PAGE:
How To Have That Difficult Conversation You Are Avoiding
Is there a conversation you have been avoiding? Maybe, you know, the one that just flashed through your mind as you read the title of this blog?
The truth is, many of us are sitting on an important and challenging conversation that we need to have.
The awkward, the complicated, the long-overdue- it all counts.
This topic is particularly relevant these days as we navigate personal and professional relationships in the context of a global pandemic and racial revolution.
We know from experience that avoiding or delaying a conversation can hurt our relationships and lead to complications etc., yada yada yada.
But what if it’s the LAST thing you want to do? What if you would literally rather do your own taxes? By HAND without a calculator.
Well, in this post, we go over how to do it anyways.
Here is what we will cover:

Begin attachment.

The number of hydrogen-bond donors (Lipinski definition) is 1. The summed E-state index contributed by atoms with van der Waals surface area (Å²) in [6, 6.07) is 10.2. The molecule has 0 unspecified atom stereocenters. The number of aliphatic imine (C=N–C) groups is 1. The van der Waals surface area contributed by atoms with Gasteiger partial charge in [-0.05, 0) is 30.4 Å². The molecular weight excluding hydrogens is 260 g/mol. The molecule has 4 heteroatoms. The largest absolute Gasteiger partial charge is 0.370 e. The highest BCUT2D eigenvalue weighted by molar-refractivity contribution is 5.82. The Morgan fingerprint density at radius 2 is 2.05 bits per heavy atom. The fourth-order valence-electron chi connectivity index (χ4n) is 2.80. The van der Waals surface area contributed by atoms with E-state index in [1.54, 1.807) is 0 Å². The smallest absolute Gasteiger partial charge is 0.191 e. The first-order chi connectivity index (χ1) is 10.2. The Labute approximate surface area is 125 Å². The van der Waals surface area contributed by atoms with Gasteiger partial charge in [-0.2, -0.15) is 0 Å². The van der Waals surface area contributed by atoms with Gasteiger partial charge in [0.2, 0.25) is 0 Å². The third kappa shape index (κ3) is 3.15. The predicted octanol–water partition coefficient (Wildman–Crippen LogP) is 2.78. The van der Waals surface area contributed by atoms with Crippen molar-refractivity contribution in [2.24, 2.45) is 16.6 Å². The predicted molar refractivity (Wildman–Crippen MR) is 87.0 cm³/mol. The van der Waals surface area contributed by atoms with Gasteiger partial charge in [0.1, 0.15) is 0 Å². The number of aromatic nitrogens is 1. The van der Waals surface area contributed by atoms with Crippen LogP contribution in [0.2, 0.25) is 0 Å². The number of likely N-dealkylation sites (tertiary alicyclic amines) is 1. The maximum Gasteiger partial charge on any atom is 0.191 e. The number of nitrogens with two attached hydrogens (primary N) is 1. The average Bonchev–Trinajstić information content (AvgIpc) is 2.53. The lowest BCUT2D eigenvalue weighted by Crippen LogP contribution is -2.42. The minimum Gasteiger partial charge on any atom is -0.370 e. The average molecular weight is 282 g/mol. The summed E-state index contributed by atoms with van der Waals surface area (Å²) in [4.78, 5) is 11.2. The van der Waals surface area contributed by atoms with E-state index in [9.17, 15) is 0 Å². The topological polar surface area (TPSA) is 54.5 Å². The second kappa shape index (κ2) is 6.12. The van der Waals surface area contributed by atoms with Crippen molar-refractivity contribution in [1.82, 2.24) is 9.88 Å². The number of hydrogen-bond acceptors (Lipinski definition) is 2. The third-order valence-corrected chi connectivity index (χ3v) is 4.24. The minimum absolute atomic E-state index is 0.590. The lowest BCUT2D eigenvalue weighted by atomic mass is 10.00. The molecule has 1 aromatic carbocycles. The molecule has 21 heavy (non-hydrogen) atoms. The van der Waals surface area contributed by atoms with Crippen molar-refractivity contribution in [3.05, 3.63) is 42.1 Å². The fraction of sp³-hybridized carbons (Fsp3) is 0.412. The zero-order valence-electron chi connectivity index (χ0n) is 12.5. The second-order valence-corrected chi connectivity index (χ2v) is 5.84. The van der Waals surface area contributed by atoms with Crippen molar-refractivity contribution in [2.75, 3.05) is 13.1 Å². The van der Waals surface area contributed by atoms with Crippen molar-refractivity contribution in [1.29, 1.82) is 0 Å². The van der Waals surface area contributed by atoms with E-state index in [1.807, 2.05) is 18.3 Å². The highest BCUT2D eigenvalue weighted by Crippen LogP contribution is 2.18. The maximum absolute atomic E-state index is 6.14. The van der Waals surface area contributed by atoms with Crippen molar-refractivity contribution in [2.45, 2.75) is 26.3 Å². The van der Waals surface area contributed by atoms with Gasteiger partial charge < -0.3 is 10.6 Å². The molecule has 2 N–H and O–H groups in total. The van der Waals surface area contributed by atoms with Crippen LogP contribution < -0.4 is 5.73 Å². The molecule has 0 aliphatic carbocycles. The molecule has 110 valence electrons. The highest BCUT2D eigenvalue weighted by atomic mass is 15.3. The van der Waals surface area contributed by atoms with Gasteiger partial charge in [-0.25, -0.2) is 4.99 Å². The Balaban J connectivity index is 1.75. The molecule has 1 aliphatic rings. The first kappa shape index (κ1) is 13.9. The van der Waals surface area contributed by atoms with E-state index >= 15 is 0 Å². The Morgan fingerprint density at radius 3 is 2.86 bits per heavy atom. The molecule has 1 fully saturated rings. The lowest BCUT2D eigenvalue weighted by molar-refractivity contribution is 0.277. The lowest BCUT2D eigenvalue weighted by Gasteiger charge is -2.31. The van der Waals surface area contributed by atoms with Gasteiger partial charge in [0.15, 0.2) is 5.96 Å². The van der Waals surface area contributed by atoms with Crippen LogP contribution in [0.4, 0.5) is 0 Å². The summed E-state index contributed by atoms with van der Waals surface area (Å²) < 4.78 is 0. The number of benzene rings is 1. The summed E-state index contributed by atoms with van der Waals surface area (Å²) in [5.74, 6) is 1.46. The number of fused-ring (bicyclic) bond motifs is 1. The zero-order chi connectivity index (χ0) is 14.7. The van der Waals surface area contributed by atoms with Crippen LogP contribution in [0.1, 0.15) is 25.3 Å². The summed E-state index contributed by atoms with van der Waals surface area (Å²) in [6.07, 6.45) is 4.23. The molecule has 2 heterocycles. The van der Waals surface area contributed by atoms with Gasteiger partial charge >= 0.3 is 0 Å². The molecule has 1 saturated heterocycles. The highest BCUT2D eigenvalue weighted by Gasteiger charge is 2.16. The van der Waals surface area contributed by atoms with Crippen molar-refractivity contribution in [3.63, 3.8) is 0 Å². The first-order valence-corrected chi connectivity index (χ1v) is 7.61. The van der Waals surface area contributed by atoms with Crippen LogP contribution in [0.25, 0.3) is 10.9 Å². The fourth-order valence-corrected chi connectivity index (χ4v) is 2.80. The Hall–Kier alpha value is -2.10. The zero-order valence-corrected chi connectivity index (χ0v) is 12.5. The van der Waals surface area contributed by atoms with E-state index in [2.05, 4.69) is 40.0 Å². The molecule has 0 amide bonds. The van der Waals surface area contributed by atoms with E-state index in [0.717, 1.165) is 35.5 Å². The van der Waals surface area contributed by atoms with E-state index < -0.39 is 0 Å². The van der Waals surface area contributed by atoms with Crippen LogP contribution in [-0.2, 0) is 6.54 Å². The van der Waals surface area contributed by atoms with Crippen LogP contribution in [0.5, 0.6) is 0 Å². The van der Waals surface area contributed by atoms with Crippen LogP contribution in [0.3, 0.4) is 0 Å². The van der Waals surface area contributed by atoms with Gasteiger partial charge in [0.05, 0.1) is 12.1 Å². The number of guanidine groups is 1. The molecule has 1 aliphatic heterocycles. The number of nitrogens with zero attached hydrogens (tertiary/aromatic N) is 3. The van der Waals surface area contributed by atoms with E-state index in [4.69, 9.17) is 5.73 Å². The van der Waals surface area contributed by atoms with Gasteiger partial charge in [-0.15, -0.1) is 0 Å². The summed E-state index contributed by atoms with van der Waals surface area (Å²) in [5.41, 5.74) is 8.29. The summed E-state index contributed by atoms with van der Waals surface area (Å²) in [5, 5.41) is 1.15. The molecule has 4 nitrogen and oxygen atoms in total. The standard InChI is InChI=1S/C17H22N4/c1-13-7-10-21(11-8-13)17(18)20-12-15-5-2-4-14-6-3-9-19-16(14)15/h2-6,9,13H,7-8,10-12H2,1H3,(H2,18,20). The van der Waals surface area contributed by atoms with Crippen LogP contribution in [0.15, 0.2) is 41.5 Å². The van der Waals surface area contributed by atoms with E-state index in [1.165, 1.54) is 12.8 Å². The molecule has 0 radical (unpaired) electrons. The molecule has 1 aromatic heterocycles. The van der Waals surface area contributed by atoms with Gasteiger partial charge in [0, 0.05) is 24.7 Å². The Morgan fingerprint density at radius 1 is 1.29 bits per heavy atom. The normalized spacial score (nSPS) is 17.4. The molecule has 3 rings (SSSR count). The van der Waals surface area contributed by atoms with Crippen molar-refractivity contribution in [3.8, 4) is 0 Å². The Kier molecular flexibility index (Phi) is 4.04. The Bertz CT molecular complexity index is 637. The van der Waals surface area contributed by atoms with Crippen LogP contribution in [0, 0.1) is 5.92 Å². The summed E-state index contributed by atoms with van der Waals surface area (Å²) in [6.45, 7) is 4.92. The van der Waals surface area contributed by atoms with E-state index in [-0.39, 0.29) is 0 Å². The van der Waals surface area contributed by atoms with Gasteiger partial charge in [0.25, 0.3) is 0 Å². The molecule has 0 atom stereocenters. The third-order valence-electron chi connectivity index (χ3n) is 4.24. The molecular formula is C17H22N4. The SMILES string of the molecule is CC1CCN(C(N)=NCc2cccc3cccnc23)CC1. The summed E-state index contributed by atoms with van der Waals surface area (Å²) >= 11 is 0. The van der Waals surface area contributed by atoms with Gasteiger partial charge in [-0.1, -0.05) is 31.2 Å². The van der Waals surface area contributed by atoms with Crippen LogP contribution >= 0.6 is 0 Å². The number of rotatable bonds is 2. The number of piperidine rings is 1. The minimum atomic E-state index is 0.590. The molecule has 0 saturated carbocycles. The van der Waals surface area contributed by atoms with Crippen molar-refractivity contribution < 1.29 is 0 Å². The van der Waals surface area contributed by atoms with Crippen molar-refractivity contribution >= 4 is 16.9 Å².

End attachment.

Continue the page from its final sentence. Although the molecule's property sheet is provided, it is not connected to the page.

Why it’s so hard to have important conversations
How being conflict avoidant holds us back
How to finally have the important conversation you have been putting off
First, a disclaimer.
This post applies to those of us who are ready to have a tough conversation and are hesitating to carry it out.
In writing this, I am also assuming that you are safe with the person you are having this conversation with. Safety is always the most important thing to consider when having a difficult conversation, everything else is secondary. I will never advise putting yourself at risk of any kind!
What Is Holding Us Back?
Why is it so hard to just talk to someone?
Figuring this out is important because it helps you get to the bottom of what this conversation actually means to you.
Here are a few reasons why we find it so hard to have those necessary but difficult talks.
It’s Just So Awkward
To my fellow awko tacos…you know that sometimes we would do anything to make life even slightly less awkward than it already is, including avoiding tough talks.
Important conversations can be hard because they feel so unnatural. Maybe it’s an awkward topic because it has never come up until now. Or perhaps you are not used to talking about certain things with that particular person.
Awkward situations tend to increase anxiety, and anxiety is a feeling that people go to many lengths to avoid.
Being Vulnerable Is Hard
Vulnerability involves risk and emotional exposure. Having important and challenging conversations often requires vulnerability from both parties.